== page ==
Chile reciprocity fee for Australians scrapped under new visa arrangements

If your New Year's resolution is to visit South America in 2020, the main entry point for Australians just became a lot cheaper.

Chile has scrapped the $US117 ($A170) "reciprocity fee" Australians were required to pay to enter the country, as part of new visa arrangements.

A reciprocity fee is typically charged by a nation's government in response to a similar fee being levied on its citizens to visit a country.

Visas will no longer be required until May 9, 2020 when a new electronic visa will be introduced.

Chile is the latest in a number of countries making it easier for Australian tourists to visit. Brazil also scrapped visa requirements in June 2019, which previously cost Australians $62 for an e-visa and more than $200 if applying in person or by post. India, China, Egypt and Sri Lanka are among the other countries that have introduced e-visas or free visas on arrival this year.

In terms of passport power, Australian passport holders rank equal ninth, following just 25 countries, on the Henley Passport Index. The index ranks passports according to the number of destinations holders can travel to without first obtaining a visa. For Australians, that's 181 countries.

And while Chile's visa will be reintroduced, the fee waiving will make it easier for Australians to explore the country famous for its vibrant cities and otherworldly natural landscapes.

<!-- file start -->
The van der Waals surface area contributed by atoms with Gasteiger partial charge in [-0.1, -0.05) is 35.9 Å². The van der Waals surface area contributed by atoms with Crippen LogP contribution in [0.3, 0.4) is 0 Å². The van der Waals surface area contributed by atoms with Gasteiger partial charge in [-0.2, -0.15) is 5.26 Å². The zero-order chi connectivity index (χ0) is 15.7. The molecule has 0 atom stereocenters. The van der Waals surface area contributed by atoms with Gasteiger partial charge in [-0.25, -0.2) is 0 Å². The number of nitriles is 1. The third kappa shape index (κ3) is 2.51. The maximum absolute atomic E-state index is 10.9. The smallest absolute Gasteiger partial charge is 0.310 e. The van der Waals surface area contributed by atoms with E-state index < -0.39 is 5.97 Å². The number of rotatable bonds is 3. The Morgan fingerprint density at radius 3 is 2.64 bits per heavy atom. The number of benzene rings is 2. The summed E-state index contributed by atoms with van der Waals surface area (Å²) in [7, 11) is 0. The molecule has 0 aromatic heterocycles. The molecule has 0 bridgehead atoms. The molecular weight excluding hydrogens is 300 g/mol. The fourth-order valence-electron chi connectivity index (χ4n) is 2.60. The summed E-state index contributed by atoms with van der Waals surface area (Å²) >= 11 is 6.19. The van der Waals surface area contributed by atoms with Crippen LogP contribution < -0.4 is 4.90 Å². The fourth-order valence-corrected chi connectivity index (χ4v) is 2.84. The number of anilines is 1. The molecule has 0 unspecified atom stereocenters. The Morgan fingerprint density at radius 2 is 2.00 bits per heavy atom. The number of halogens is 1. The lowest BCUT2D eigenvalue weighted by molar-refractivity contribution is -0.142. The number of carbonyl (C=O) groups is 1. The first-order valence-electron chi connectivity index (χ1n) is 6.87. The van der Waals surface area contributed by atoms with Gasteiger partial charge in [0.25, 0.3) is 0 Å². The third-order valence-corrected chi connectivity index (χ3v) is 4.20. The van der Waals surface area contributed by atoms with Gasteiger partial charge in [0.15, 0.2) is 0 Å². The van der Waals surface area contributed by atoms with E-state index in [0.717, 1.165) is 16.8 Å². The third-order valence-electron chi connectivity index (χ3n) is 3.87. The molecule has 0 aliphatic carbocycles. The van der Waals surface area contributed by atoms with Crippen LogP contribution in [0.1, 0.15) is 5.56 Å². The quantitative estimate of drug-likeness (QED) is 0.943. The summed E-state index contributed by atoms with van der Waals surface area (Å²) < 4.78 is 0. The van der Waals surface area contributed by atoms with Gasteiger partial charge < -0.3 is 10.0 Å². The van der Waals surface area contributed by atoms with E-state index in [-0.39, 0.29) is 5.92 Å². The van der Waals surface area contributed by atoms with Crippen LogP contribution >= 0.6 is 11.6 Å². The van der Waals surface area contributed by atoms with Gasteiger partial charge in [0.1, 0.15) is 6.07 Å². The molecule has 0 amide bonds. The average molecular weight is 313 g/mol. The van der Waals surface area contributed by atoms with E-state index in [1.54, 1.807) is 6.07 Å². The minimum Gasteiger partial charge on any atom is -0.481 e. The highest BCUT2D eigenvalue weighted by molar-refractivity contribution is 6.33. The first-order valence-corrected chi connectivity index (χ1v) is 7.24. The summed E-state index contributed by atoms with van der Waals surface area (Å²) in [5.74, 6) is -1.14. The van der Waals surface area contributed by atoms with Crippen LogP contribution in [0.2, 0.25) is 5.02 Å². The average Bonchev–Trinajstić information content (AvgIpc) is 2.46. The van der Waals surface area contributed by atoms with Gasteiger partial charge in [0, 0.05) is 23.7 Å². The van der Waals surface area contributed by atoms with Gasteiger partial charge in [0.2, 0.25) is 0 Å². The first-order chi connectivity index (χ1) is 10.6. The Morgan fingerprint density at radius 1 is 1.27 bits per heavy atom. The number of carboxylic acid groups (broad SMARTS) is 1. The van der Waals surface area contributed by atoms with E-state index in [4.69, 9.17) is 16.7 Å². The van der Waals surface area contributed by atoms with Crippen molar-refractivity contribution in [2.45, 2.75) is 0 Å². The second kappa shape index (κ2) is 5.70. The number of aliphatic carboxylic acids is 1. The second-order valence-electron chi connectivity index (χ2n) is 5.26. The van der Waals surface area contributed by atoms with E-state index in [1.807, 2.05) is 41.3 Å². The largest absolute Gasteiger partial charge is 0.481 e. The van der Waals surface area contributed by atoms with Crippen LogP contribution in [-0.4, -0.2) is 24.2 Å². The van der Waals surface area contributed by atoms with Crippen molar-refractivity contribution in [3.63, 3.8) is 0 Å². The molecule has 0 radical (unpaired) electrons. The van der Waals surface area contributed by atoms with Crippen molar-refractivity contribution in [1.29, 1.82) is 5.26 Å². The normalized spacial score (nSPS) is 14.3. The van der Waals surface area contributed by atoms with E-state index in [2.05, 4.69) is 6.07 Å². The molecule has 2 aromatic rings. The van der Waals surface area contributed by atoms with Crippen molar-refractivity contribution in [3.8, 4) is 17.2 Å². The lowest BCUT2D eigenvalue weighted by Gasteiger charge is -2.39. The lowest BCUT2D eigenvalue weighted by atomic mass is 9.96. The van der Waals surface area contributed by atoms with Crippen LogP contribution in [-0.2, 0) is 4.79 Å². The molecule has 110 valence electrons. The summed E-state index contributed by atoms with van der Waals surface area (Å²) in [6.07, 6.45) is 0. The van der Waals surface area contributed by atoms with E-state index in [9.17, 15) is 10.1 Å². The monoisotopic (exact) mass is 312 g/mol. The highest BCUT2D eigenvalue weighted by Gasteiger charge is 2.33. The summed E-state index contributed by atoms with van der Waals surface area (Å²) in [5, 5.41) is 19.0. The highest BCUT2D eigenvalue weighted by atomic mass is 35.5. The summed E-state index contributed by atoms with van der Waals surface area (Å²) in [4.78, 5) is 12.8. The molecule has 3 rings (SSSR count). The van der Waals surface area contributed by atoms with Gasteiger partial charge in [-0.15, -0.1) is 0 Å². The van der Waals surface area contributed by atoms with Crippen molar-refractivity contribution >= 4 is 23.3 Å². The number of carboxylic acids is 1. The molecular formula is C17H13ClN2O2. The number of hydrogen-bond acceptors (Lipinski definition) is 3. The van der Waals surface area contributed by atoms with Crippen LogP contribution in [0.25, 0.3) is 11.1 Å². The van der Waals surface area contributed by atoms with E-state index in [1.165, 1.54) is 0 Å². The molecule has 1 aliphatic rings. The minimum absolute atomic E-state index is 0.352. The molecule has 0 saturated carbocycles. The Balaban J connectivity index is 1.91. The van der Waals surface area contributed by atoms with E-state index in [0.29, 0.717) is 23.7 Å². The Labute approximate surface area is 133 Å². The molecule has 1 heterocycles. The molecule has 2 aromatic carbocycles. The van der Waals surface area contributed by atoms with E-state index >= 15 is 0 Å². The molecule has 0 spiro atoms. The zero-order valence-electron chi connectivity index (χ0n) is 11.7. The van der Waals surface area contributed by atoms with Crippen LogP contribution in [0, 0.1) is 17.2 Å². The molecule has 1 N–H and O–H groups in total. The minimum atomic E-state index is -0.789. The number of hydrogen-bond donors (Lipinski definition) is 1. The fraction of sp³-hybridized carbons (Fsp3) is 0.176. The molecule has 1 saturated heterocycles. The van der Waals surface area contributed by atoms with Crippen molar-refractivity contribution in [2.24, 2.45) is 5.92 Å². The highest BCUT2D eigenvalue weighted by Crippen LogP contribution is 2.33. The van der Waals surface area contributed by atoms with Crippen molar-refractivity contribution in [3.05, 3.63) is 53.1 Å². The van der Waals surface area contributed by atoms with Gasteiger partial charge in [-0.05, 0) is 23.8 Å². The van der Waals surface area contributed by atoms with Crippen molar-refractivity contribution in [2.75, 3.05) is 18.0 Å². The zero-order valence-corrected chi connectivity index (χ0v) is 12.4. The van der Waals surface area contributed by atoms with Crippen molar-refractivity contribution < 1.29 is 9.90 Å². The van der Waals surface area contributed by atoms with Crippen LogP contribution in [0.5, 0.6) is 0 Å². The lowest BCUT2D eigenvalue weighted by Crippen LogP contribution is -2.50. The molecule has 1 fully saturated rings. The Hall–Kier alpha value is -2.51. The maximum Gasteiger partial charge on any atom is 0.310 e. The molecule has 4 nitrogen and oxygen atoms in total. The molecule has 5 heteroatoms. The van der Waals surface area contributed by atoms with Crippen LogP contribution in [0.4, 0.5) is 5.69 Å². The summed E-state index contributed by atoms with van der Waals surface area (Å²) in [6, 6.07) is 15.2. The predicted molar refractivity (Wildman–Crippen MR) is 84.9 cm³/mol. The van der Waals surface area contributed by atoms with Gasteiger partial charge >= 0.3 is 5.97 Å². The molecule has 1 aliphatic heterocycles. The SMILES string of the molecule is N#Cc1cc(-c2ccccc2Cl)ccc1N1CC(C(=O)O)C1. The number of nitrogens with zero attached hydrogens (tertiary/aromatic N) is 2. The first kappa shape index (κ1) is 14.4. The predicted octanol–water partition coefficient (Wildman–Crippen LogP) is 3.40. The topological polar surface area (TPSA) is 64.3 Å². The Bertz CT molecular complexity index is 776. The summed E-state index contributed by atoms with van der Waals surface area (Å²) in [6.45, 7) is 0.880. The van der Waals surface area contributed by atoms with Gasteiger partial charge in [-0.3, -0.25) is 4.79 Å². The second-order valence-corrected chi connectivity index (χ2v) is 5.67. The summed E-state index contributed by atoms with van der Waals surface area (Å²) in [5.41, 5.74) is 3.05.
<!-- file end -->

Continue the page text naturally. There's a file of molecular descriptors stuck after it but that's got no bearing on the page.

Leanne Jardine, 24, of Sydney travelled South America for eight months on an Australian passport, and visited Chile famous Torres del Paine national park.

"I went to Chile to see the parks and the mountains and hike through Patagonia, it's so picturesque," she said. "It's still hard to believe it's real when you're standing there, it looks like a painting."

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Ms Jardine "lost count of all the visas" needed for travelling the continent.

"I definitely found it easier with electronic visas," Jardine said, "they are processed much quicker too!"

As of October this year, getting to Chile has become easier too, with LATAM now offering non-stop flights between Sydney and the Chilean capital Santiago, cutting out the route's previous stop in Auckland. Non-stop flights between Melbourne and Santiago were launched in October 2017.

It is not yet known whether fees will in turn be scrapped for Chileans entering Australia, with the Department of Home Affairs yet to provide a comment.

A spokesperson from the Department of Foreign Affairs and Trade confirmed that from the 19th of December, local authorities in Chile were introducing a new online visa system for Australians, but also said that "Australian tourists travelling to Chile for 90 days or less can get a visa on arrival but may still need to pay an entry fee as the new system is rolled out".

Smart Traveller advises a high degree of caution for those travelling to Chile, due to civil unrest and violence following protests in Santiago and other cities.

See also: The 10 countries making it easy for Australians to visit

See also: The rip-off e-visa scams that are catching out Australians

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